Provoking paranoid interpretations in a ‘healthy’ sample

Traditionally, psychiatrists saw the paranoia exhibited by patients with schizophrenia as qualitatively different from the feelings of mistrust and suspicion expressed by ‘healthy’ people. Today that view is changing. New research, much of it by psychologists, is demonstrating that clinical paranoia is on a continuum with the experiences of the general public (see earlier). Much of this has involved use of questionnaires or interviews to gauge rates of paranoid feeling in non-clinical samples. Better than this, though, would be observing people’s actual paranoid interpretations unfolding in response to real events. Catherine Green and her team think they’ve found a way.

The researchers had 58 healthy participants sit in a room with a male experimenter and write about their journey to the lab that day (ostensibly as part of research into people’s ‘understanding of the causes of events’). Next, a male colleague knocked on the door and asked the experimenter if he could come outside for a moment. After the experimenter exited, the sound of male laughter was played for 35 seconds on speakers in the corridor.

What would you think if an experimenter left the room to talk to a colleague and then you heard laughter outside? Asked to explain these events, two of the participants thought the experimenter’s departure had something to do with them; five of them thought the laughter was about them; and two participants thought both events were somehow connected to themselves. ‘They laughed at something they read in my questionnaires,’ one participant said. In all, 15.5 per cent of the healthy sample showed evidence of mild paranoia – what’s known as ‘an idea of reference’ in which they misattributed self-relevance to the events. None of the participants showed more severe persecutory paranoia, and in fact 28 participants failed to notice the laughter.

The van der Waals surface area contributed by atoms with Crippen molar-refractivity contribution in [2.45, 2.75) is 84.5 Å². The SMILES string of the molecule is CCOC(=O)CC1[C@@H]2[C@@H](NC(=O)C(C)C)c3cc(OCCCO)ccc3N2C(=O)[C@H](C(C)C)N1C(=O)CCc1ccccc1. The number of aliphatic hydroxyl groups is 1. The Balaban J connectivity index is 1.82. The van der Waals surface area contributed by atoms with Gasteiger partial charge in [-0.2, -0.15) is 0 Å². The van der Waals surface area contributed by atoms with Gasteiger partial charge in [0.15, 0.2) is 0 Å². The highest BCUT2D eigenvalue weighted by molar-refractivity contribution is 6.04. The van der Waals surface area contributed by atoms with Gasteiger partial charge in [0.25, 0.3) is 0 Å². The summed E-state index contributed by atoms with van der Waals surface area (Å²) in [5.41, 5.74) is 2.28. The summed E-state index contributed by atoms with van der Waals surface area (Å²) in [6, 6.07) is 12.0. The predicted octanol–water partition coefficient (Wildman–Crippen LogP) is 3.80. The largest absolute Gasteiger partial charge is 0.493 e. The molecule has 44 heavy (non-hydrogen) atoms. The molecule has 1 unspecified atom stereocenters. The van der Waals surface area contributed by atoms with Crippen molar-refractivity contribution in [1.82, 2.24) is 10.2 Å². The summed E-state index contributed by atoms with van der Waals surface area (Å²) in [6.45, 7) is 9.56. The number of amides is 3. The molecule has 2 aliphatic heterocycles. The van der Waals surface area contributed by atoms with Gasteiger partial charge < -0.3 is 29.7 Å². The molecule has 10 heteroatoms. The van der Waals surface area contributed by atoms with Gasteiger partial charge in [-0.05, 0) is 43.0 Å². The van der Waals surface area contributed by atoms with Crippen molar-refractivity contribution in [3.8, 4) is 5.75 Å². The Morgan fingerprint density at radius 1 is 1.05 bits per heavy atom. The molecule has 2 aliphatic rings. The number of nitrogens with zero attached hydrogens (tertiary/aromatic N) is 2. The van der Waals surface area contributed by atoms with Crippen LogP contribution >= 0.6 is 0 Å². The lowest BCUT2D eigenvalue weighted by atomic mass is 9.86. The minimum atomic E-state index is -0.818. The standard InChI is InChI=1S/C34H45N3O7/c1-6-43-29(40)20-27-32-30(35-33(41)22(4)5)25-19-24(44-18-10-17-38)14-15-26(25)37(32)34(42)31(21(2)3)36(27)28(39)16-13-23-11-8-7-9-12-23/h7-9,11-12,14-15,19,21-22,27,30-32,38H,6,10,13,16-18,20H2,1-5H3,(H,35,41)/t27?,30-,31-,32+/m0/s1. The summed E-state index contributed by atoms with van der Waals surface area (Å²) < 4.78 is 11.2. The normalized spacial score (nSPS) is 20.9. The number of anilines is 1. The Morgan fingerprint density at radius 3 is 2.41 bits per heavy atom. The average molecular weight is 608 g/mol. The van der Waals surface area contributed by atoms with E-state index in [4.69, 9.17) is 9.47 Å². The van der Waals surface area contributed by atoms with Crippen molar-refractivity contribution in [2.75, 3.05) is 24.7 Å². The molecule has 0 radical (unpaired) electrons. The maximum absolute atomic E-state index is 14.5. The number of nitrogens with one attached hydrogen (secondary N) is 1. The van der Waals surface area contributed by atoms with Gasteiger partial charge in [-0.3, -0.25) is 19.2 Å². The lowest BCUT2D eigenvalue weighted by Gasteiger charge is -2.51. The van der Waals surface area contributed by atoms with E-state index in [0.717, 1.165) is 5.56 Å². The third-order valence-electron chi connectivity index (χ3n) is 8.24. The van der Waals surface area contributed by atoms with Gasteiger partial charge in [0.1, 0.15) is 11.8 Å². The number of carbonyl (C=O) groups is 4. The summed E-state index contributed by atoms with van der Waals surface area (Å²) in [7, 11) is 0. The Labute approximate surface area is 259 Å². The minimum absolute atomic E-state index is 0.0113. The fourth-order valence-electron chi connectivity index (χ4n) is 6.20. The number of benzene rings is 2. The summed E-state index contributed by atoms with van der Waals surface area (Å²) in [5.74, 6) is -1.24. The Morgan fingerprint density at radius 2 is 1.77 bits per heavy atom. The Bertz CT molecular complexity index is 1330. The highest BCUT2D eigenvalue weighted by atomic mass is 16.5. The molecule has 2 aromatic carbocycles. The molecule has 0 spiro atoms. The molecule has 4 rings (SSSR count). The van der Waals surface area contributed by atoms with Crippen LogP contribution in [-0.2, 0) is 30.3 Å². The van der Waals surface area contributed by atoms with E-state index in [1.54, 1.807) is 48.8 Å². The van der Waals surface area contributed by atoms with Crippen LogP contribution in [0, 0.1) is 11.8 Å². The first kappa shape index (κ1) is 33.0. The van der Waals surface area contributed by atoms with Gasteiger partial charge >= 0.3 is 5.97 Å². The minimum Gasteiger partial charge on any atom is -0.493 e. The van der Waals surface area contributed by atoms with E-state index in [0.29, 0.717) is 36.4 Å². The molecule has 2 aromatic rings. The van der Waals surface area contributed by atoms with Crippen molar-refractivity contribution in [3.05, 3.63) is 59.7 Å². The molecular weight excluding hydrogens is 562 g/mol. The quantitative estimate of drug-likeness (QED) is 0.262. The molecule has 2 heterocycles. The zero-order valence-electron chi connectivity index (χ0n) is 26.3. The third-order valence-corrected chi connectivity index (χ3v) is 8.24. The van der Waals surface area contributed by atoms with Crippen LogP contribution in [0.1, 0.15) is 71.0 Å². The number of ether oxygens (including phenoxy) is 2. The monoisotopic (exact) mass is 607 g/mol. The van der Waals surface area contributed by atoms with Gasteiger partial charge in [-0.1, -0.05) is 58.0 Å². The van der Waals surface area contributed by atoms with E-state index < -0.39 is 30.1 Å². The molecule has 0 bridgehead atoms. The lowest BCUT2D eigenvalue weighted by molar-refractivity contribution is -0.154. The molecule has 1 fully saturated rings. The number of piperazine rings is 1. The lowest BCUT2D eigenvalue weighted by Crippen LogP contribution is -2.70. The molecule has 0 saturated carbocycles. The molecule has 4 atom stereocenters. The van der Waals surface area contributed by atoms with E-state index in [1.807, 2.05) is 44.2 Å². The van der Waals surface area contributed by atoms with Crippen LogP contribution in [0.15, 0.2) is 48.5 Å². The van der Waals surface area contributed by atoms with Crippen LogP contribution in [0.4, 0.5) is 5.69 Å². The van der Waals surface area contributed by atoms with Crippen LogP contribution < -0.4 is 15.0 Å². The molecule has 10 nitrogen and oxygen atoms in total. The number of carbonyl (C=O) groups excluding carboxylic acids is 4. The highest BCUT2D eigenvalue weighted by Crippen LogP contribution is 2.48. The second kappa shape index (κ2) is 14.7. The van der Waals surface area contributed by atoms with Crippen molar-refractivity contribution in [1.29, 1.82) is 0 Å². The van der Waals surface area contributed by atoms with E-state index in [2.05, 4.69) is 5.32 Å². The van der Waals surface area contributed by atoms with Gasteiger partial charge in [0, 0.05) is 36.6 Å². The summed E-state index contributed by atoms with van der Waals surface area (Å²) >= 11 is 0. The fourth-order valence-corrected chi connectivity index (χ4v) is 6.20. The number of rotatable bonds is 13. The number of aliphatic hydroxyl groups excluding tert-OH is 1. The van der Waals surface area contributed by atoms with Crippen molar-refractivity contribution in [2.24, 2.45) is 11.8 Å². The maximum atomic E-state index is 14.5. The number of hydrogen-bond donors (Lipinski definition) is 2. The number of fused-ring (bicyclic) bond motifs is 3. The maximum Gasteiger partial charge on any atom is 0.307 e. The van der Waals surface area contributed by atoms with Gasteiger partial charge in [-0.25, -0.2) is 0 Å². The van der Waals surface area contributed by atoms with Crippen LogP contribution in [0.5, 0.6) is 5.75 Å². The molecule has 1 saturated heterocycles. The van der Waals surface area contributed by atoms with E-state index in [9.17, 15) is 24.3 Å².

‘The current study illustrates that paranoid explanations for events can be elicited and assessed in a real life situation,’ Green and her colleagues said. Questionnaires completed before and after the main part of the study showed that those participants who came up with more paranoid explanations also tended to score higher on ‘trait’ paranoia. However, they scored no higher on a measure of social avoidance and distress, which suggests their paranoid explanations were not merely a consequence of social anxiety. They did however score higher on interpersonal sensitivity and negative self-regard.

‘The current data suggest that some of the processes considered central to clinical paranoia … may also be operating at the milder end of the spectrum,’ the researchers concluded, ‘but the data raise questions as to what processes might be responsible for transition across the spectrum from ideas of reference to persecutory ideation.’

ResearchBlogging.orgGreen CE, Freeman D, Kuipers E, Bebbington P, Fowler D, Dunn G, and Garety PA (2011). Paranoid explanations of experience: a novel experimental study. Behavioural and cognitive psychotherapy, 39 (1), 21-34 PMID: 20846468

Further reading: Is paranoia increasing? Free Psychologist magazine article.